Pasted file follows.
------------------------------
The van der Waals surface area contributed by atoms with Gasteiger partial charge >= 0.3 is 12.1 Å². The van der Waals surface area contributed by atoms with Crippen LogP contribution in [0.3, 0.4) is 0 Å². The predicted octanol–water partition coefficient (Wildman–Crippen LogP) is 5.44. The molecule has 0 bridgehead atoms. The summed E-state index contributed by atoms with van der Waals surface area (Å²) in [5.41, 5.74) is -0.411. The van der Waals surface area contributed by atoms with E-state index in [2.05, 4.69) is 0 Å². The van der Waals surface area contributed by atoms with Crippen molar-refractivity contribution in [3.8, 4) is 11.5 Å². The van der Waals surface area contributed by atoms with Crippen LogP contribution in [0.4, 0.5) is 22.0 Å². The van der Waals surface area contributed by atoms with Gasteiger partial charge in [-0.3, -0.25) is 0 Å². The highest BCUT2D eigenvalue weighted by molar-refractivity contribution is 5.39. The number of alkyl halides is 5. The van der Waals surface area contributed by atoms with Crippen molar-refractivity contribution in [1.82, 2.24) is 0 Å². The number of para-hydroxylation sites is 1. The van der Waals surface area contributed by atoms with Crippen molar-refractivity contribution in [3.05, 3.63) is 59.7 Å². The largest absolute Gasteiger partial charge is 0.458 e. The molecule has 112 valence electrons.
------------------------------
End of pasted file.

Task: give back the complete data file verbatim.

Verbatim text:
The van der Waals surface area contributed by atoms with Gasteiger partial charge >= 0.3 is 12.1 Å². The van der Waals surface area contributed by atoms with Crippen LogP contribution in [0.3, 0.4) is 0 Å². The predicted octanol–water partition coefficient (Wildman–Crippen LogP) is 5.44. The molecule has 0 bridgehead atoms. The summed E-state index contributed by atoms with van der Waals surface area (Å²) in [5.41, 5.74) is -0.411. The van der Waals surface area contributed by atoms with E-state index in [2.05, 4.69) is 0 Å². The van der Waals surface area contributed by atoms with Crippen molar-refractivity contribution in [3.8, 4) is 11.5 Å². The van der Waals surface area contributed by atoms with Crippen LogP contribution in [0.4, 0.5) is 22.0 Å². The van der Waals surface area contributed by atoms with Gasteiger partial charge in [-0.3, -0.25) is 0 Å². The highest BCUT2D eigenvalue weighted by molar-refractivity contribution is 5.39. The number of alkyl halides is 5. The van der Waals surface area contributed by atoms with Crippen molar-refractivity contribution in [1.82, 2.24) is 0 Å². The number of para-hydroxylation sites is 1. The van der Waals surface area contributed by atoms with Crippen molar-refractivity contribution in [3.05, 3.63) is 59.7 Å². The largest absolute Gasteiger partial charge is 0.458 e. The molecule has 112 valence electrons.